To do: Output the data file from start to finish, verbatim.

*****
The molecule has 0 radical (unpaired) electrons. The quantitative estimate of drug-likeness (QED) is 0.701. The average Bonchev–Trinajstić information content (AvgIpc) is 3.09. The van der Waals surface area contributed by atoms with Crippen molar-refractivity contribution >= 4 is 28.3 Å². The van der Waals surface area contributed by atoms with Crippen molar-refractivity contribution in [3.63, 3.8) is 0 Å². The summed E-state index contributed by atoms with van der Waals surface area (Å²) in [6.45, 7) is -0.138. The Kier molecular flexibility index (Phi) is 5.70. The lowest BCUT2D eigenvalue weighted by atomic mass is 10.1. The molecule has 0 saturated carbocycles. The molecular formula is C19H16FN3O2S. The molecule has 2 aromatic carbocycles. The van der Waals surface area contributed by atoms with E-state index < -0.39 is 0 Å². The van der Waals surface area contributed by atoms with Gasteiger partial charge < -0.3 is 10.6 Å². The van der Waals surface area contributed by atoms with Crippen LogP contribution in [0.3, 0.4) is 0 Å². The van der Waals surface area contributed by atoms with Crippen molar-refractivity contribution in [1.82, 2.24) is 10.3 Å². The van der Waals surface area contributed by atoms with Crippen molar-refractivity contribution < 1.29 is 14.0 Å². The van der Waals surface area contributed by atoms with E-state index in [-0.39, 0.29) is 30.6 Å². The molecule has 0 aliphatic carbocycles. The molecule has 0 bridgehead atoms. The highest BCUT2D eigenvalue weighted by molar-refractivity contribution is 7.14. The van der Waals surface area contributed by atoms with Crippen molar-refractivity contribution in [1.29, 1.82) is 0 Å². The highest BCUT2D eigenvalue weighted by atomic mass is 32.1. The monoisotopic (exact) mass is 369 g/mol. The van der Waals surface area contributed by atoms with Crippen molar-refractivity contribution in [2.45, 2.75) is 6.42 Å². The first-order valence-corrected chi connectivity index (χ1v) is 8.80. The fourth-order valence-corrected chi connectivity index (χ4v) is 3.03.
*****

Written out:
The molecule has 0 radical (unpaired) electrons. The quantitative estimate of drug-likeness (QED) is 0.701. The average Bonchev–Trinajstić information content (AvgIpc) is 3.09. The van der Waals surface area contributed by atoms with Crippen molar-refractivity contribution >= 4 is 28.3 Å². The van der Waals surface area contributed by atoms with Crippen molar-refractivity contribution in [3.63, 3.8) is 0 Å². The summed E-state index contributed by atoms with van der Waals surface area (Å²) in [6.45, 7) is -0.138. The Kier molecular flexibility index (Phi) is 5.70. The lowest BCUT2D eigenvalue weighted by atomic mass is 10.1. The molecule has 0 saturated carbocycles. The molecular formula is C19H16FN3O2S. The molecule has 2 aromatic carbocycles. The van der Waals surface area contributed by atoms with E-state index < -0.39 is 0 Å². The van der Waals surface area contributed by atoms with Gasteiger partial charge < -0.3 is 10.6 Å². The van der Waals surface area contributed by atoms with Crippen LogP contribution in [0.3, 0.4) is 0 Å². The van der Waals surface area contributed by atoms with Crippen molar-refractivity contribution in [1.82, 2.24) is 10.3 Å². The van der Waals surface area contributed by atoms with Crippen molar-refractivity contribution < 1.29 is 14.0 Å². The van der Waals surface area contributed by atoms with E-state index in [-0.39, 0.29) is 30.6 Å². The molecule has 0 aliphatic carbocycles. The molecule has 0 bridgehead atoms. The highest BCUT2D eigenvalue weighted by molar-refractivity contribution is 7.14. The van der Waals surface area contributed by atoms with Crippen molar-refractivity contribution in [1.29, 1.82) is 0 Å². The highest BCUT2D eigenvalue weighted by atomic mass is 32.1. The monoisotopic (exact) mass is 369 g/mol. The van der Waals surface area contributed by atoms with Crippen molar-refractivity contribution in [2.45, 2.75) is 6.42 Å². The first-order valence-corrected chi connectivity index (χ1v) is 8.80. The fourth-order valence-corrected chi connectivity index (χ4v) is 3.03.